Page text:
FOUR WAYS TO REDUCE SUGAR
December 7, 2022CLAIRE ALLEN, MS, RDN, LDN
The holidays are a time of social gatherings and cheer but can often leave us feeling like we need a food cleanse by New Years. Instead of embarking on a restrictive diet that will likely provide unsustainable results, first try to simply reduce the amount of refined or added sugar you consume daily.
Sugar is a simple carbohydrate that your body converts to glucose for energy. The effect on your body and health, however, depends on the type of sugar that you are consuming. “Natural” sugars are found in fruits (as fructose) and dairy products (as lactose). These sugars are components of foods that provide essential nutrients, therefore should not be avoided unless due to a confirmed allergy or gastrointestinal intolerance. “Refined” sugars may originate from several sources, such as sugar cane or beets, or may be chemically derived from corn starch, as in the case for high fructose corn syrup. These sweeteners provide minimal nutritional value, and excess consumption has been associated with weight gain, fatty liver, type two diabetes, cardiovascular disease and various cancers.
If you are looking for a safe and healthy way to “cleanse” your body after this holiday season, try starting with the following tips:
- Read food labels: Refined sugar can be disguised in many forms and is often listed under different names in the ingredients section of a food label. The closer the ingredient is to the top of the list the higher content there is in the food. Try to limit to one ingredient per serving. Common nicknames include agave nectar, brown sugar, brown rice syrup, cane juice, corn syrup, high fructose corn syrup, crystalline fructose, fruit juice concentrate, honey, maple syrup, dextrin, dextrose, malt syrup, maltose, molasses, sorghum.
- Know your breakfast: Granola, packaged cereal, Greek and regular yogurts often contain added sugar for flavor. Keep in mind that honey, agave, brown sugar and maple syrup are all forms of refined sugar and have the same effects on the metabolism. Rule of thumb: keep these ingredients to a minimum.
- Healthy substitutions: Adding fruit or cinnamon to your breakfast is an excellent way to provide sweetness and anti-inflammatory benefits. Fruit also contains fiber, which provides satiety, helps to prevent blood sugar swings and reduce carbohydrate cravings. Steer clear of artificial sweeteners as research indicates these may reduce the diversity of our gut microbiome which has negative implications on overall health.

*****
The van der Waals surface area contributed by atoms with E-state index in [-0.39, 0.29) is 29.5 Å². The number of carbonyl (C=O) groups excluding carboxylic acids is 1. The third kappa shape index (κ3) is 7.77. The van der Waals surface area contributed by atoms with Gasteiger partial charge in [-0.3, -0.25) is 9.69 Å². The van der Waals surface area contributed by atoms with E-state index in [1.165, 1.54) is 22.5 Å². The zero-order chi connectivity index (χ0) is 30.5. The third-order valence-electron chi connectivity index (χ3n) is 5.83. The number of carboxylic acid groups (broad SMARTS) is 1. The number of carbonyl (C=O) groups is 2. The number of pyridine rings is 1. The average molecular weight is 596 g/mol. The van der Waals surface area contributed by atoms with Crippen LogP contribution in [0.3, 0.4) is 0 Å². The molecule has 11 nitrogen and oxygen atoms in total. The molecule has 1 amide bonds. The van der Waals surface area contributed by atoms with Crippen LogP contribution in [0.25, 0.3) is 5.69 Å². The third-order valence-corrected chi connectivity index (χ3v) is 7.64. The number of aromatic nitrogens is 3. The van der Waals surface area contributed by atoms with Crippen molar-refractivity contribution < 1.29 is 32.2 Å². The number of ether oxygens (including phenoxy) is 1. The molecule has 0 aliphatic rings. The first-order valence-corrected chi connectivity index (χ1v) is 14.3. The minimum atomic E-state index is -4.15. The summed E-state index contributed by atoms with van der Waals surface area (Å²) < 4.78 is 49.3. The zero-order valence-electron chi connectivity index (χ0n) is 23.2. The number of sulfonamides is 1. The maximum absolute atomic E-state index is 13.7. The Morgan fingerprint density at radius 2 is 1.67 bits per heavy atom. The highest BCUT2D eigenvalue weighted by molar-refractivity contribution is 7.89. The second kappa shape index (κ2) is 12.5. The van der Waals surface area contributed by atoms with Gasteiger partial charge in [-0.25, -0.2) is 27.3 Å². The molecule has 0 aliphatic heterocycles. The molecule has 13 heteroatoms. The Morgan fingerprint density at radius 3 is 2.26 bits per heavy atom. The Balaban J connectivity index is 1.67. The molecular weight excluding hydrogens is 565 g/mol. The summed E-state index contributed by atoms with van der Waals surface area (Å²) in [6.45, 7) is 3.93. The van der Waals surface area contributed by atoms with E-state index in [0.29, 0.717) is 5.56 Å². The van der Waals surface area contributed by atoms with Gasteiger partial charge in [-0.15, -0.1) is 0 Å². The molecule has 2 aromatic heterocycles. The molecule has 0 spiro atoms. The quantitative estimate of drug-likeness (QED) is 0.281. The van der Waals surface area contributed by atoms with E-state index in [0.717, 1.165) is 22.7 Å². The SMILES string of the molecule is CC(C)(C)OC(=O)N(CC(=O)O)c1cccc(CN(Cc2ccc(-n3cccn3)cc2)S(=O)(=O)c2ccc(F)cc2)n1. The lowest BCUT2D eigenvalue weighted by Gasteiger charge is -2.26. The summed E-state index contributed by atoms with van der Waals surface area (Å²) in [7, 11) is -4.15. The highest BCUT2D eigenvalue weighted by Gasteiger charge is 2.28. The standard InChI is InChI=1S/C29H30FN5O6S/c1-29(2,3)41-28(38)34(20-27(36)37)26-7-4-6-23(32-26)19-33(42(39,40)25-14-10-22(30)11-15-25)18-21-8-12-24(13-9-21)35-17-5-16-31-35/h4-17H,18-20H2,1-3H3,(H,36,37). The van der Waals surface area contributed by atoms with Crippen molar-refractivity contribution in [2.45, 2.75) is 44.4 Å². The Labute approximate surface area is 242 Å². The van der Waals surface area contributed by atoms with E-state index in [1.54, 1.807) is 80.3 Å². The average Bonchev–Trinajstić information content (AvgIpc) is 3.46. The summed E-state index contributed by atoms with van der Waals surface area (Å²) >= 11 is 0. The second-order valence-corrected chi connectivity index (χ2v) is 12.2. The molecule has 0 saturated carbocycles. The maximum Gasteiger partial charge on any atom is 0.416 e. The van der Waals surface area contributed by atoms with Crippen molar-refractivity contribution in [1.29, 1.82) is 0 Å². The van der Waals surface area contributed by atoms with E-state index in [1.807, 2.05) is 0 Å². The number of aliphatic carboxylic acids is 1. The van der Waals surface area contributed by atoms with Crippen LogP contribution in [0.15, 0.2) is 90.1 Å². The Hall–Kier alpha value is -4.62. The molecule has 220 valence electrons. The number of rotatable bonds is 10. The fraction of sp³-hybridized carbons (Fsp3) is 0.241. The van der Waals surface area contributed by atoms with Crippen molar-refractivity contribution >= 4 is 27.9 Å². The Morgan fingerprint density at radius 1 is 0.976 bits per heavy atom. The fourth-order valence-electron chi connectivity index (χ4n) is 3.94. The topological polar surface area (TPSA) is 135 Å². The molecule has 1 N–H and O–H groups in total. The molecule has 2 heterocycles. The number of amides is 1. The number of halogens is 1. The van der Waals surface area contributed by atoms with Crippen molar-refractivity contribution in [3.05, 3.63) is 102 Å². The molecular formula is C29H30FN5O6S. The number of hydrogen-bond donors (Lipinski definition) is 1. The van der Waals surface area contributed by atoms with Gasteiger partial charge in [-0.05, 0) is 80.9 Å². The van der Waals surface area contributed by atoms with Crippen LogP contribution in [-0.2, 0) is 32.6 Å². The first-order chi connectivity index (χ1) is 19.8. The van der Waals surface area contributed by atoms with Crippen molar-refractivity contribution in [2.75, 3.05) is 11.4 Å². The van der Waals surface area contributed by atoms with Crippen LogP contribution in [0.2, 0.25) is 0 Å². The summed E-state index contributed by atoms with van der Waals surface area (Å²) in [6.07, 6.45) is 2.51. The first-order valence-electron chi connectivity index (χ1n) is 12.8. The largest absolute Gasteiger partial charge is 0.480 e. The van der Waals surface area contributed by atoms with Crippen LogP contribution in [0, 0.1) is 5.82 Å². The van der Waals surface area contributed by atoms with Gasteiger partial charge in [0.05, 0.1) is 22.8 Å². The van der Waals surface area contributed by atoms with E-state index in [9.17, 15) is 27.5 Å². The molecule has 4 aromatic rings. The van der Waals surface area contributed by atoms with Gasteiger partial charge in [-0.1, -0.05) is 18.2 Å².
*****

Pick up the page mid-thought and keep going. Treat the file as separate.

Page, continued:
- Known your cocktail: Pre-mixed drinks such as margaritas, fruit juice mixers and tonic are loaded with added sugars. Better options would include red or white wine or distilled alcohol with club soda and a lemon or lime. Better yet, take a break from alcohol altogether and opt for sparkling water or fruit infused water.
Feeling a little sluggish after the holiday season? Book an appointment with our registered dietitian at 224-407-4400 or at www.compgihealth.com to discuss how you can improve your energy in 2023!
LATE BREAKING NEWS
Our team of providers has just gained the assistance of an exceptional GI psychologist, Sharon Jedel. Over the last sixteen years, Dr. Jedel has been a faculty member at Rush University in the Section of Gastroenterology and Hepatology and has worked extensively with patients with a variety of gastrointestinal conditions. She has a deep understanding of the mind-gut connection and the interplay of emotional and mental health with GI symptoms and weight management. Dr. Jedel uses an integrative approach toward her work with patients, combining cognitive behavioral therapy techniques to help patients manage their physical and emotional symptoms with insight-oriented therapy to assist patients in achieving a deeper understanding of their feelings and experiences. Utilizing this approach and working collaboratively with patients, Dr. Jedel helps to empower patients to effect change–a transformative process that can enable individuals to endure fewer GI symptoms and enjoy a greater sense of well-being.
Dr. Jedel starts in December and also cares for mental health concerns WITHOUT any gastrointestinal issues. Call 224.407.4400 to schedule a consultation!